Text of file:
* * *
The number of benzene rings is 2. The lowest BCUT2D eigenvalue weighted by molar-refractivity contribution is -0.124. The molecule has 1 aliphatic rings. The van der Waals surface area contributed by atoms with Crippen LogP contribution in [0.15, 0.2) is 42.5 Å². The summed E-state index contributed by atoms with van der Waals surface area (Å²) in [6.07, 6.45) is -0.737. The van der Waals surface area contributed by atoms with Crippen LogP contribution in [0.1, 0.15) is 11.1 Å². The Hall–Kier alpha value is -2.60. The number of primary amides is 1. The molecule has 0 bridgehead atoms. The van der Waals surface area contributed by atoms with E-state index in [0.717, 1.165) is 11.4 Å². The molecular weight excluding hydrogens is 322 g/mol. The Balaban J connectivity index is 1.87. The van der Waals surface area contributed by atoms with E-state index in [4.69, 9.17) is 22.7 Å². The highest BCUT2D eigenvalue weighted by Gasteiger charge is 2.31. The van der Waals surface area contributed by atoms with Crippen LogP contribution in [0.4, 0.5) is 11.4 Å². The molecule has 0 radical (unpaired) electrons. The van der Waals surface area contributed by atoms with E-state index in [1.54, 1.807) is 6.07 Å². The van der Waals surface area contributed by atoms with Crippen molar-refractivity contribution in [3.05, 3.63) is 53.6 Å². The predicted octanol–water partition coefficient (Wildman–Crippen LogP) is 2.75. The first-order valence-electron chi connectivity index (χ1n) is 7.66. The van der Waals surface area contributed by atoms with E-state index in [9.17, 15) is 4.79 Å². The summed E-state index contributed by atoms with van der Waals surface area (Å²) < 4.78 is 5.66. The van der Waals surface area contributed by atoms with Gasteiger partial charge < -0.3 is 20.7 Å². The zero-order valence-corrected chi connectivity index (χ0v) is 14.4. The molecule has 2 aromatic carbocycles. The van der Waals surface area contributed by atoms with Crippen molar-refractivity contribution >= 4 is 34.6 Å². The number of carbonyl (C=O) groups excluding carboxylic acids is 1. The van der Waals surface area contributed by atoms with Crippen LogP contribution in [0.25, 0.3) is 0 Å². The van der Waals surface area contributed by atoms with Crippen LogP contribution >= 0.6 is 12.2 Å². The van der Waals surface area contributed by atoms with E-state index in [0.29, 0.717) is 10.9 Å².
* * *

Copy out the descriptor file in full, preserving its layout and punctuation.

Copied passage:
The number of benzene rings is 2. The lowest BCUT2D eigenvalue weighted by molar-refractivity contribution is -0.124. The molecule has 1 aliphatic rings. The van der Waals surface area contributed by atoms with Crippen LogP contribution in [0.15, 0.2) is 42.5 Å². The summed E-state index contributed by atoms with van der Waals surface area (Å²) in [6.07, 6.45) is -0.737. The van der Waals surface area contributed by atoms with Crippen LogP contribution in [0.1, 0.15) is 11.1 Å². The Hall–Kier alpha value is -2.60. The number of primary amides is 1. The molecule has 0 bridgehead atoms. The van der Waals surface area contributed by atoms with E-state index in [0.717, 1.165) is 11.4 Å². The molecular weight excluding hydrogens is 322 g/mol. The Balaban J connectivity index is 1.87. The van der Waals surface area contributed by atoms with E-state index in [4.69, 9.17) is 22.7 Å². The highest BCUT2D eigenvalue weighted by Gasteiger charge is 2.31. The van der Waals surface area contributed by atoms with Crippen LogP contribution in [0.4, 0.5) is 11.4 Å². The molecule has 0 radical (unpaired) electrons. The van der Waals surface area contributed by atoms with E-state index in [1.54, 1.807) is 6.07 Å². The van der Waals surface area contributed by atoms with Crippen molar-refractivity contribution in [3.05, 3.63) is 53.6 Å². The predicted octanol–water partition coefficient (Wildman–Crippen LogP) is 2.75. The first-order valence-electron chi connectivity index (χ1n) is 7.66. The van der Waals surface area contributed by atoms with E-state index in [9.17, 15) is 4.79 Å². The summed E-state index contributed by atoms with van der Waals surface area (Å²) < 4.78 is 5.66. The van der Waals surface area contributed by atoms with Gasteiger partial charge < -0.3 is 20.7 Å². The zero-order valence-corrected chi connectivity index (χ0v) is 14.4. The molecule has 2 aromatic carbocycles. The van der Waals surface area contributed by atoms with Crippen molar-refractivity contribution >= 4 is 34.6 Å². The number of carbonyl (C=O) groups excluding carboxylic acids is 1. The van der Waals surface area contributed by atoms with Crippen LogP contribution in [0.25, 0.3) is 0 Å². The van der Waals surface area contributed by atoms with Crippen LogP contribution >= 0.6 is 12.2 Å². The van der Waals surface area contributed by atoms with E-state index in [0.29, 0.717) is 10.9 Å².